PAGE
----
Training Hassles Ahead as Notes Update Introduces Browser Feel

Longtime Lotus Notes users and developers are in for a shock -- and additional training -- when they see Version 5.0, which ditches the familiar desktop icons and workspace. The good news is that the new interface is similar to a Web browser, which should make it easier for newcomers to learn Lotus Notes.

Lotus Development Corp.'s decision to adopt a browser design for Notes 5.0 wasn't an accident: More than 29 million people know how to use Notes, but hundreds of millions know how to use a browser, Lotus officials said. A beta version of Notes 5.0 has been out for a few weeks; the commercial release is due by year's end. Version 5.0 will have real-time messaging and new search capabilities built in. Notes' familiar icon-based workspace will be replaced with an opening page that looks more like a Web page -- including a navigator bar, a series of bookmark folders and forward, backward and refresh buttons. End users will, however, have the option of reverting to the old workspace.

Nina Burns, president and CEO of Creative Networks Inc., a consultancy in Palo Alto, California, said the installed base of Notes users upgrading to 5.0 will require a significant amount of retraining because of the real-time messaging and other new functions -- but not as much as if the new user interface weren't like a Web browser.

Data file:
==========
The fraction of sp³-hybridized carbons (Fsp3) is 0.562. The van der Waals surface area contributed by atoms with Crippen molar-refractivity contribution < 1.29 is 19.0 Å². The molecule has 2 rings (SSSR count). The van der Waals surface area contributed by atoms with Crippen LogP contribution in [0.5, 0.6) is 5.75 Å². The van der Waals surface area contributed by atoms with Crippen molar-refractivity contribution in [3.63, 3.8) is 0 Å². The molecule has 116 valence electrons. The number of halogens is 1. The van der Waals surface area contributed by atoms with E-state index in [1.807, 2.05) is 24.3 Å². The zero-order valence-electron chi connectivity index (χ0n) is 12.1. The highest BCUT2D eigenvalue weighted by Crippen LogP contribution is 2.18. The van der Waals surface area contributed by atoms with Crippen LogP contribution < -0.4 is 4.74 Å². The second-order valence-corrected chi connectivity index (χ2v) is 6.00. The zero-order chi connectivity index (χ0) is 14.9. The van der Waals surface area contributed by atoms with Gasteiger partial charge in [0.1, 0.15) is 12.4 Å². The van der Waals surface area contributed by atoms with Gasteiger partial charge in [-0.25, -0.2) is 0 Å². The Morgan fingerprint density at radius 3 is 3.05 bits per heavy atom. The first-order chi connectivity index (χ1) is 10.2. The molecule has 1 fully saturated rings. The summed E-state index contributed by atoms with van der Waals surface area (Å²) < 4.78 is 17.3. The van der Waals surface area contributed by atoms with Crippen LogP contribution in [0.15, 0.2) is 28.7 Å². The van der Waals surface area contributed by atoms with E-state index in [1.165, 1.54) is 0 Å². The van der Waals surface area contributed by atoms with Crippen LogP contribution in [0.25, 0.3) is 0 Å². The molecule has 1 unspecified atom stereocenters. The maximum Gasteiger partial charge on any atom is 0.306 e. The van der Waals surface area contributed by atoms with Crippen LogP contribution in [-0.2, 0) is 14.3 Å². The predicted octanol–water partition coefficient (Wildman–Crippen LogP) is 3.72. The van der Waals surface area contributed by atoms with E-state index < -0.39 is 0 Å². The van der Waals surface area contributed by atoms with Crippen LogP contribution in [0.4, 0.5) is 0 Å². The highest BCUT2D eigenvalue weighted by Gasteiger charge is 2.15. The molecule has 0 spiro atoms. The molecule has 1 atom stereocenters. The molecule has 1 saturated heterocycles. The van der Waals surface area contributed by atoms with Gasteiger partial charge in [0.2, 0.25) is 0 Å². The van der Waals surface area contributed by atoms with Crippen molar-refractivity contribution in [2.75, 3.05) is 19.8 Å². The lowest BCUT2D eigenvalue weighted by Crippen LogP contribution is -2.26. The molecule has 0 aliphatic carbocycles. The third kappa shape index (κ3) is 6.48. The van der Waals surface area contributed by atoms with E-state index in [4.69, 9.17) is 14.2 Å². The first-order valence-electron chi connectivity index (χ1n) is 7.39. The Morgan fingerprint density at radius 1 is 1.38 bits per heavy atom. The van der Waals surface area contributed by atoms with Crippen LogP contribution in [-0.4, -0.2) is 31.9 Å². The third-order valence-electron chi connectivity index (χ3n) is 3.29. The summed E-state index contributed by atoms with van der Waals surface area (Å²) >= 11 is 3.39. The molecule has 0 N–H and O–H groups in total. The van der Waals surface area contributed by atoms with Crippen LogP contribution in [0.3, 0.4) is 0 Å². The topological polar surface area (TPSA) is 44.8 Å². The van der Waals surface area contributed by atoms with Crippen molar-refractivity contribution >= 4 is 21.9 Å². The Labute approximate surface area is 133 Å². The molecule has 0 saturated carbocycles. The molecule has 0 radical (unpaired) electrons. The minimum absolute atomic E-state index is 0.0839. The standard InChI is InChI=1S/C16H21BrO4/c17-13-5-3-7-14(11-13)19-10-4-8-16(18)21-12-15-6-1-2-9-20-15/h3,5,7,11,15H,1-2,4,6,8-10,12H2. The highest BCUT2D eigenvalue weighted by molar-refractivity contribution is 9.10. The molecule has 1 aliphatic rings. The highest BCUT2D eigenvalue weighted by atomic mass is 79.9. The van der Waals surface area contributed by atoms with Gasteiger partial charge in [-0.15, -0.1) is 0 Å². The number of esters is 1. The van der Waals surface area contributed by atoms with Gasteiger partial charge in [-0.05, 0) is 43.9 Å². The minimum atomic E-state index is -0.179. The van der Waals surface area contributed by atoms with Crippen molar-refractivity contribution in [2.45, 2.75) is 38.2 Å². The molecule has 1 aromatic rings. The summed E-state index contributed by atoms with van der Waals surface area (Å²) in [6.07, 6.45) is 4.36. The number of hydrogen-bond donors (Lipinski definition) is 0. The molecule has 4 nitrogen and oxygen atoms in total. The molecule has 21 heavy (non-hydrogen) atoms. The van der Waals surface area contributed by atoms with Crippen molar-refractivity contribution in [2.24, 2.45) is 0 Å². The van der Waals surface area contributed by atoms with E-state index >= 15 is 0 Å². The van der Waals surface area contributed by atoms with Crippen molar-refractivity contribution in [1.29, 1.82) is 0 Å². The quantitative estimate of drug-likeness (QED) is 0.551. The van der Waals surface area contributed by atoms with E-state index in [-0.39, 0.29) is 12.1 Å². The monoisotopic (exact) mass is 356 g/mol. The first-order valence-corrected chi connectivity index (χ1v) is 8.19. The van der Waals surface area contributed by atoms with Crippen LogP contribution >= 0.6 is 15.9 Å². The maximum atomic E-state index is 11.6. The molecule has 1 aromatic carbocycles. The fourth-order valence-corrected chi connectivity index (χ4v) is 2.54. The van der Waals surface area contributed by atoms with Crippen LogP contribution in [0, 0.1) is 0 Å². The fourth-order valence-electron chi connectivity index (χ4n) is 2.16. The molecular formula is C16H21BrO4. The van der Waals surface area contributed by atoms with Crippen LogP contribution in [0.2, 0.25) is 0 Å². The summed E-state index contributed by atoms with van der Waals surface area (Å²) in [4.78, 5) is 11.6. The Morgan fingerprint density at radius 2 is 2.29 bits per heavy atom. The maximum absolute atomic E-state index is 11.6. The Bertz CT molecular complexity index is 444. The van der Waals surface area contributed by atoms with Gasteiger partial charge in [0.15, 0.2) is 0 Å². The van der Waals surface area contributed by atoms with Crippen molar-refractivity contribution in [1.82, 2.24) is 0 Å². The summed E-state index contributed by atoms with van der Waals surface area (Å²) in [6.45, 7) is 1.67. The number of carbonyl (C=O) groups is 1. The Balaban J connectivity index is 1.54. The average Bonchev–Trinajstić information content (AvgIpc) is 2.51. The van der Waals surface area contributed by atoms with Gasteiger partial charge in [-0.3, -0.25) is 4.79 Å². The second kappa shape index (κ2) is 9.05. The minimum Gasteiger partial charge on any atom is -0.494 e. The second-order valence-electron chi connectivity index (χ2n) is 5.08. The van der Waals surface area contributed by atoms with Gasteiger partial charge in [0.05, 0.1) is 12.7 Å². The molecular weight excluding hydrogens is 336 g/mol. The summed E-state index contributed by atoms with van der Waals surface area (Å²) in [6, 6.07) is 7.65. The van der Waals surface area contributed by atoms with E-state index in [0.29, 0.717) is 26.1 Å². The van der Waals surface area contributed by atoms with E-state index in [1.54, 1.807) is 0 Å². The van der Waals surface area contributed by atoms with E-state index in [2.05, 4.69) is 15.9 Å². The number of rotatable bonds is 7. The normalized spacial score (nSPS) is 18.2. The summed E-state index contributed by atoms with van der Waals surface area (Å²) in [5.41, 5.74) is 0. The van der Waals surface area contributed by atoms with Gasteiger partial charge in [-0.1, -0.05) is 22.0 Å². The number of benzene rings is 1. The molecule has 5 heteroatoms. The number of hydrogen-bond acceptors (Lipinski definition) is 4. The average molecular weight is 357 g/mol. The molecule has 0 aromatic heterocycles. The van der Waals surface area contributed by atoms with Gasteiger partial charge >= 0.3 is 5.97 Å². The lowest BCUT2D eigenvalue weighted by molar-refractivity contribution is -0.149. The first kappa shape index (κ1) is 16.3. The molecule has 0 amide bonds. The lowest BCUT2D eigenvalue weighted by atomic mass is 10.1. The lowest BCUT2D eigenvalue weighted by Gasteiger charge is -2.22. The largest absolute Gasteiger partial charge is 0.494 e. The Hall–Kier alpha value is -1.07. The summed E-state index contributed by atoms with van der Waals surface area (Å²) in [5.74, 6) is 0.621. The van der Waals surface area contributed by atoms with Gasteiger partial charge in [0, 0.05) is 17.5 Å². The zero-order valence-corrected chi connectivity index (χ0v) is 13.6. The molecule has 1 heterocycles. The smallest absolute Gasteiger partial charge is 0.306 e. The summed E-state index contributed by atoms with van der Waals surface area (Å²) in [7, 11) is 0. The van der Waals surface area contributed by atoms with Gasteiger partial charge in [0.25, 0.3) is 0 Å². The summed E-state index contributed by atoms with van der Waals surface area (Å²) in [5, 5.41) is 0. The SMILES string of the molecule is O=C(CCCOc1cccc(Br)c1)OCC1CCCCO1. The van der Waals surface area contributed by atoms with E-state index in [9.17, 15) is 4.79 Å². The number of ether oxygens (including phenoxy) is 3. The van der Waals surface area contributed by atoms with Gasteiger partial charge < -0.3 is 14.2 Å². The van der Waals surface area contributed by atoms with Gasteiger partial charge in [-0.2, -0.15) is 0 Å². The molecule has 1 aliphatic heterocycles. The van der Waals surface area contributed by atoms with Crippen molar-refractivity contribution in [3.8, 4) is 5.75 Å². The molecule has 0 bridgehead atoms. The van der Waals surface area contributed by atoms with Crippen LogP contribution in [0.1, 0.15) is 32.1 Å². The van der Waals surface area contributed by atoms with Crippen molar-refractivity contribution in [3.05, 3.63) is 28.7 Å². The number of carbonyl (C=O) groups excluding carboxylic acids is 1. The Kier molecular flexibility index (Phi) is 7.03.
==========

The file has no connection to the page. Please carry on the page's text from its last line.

First-time Notes users may need less training with the new version because of the familiar Web interface, she said, "so it's probably a wash."

Corporate information technology executives seem concerned about the effect on their employees. "We have beta copies of Notes 5.0, but I just hope it doesn't get too complicated. We have some part-time developers, and I don't want to see them get overwhelmed," said Steve Eldenschenk, a Notes administrator and developer at American Family InsuranceGroup in Madison, Wisconsin.

But from a Web application development side, the user interface will make Notes more fun, he said. The retraining will be significant for the hundreds of Web developers at KeyCorp, said Charlie Lougheed, an intranet/Internet Web developer at Key Services Corp., the bank's IT arm in Cleveland.

That's because Notes has a revised management console, among other features.

Developers who are familiar with current versions of Notes and Domino will have to retool a bit, Lougheed acknowledged. But, ultimately, the simpler interface will make it easier for a new developer to adapt to the system and start coding immediately, he said.

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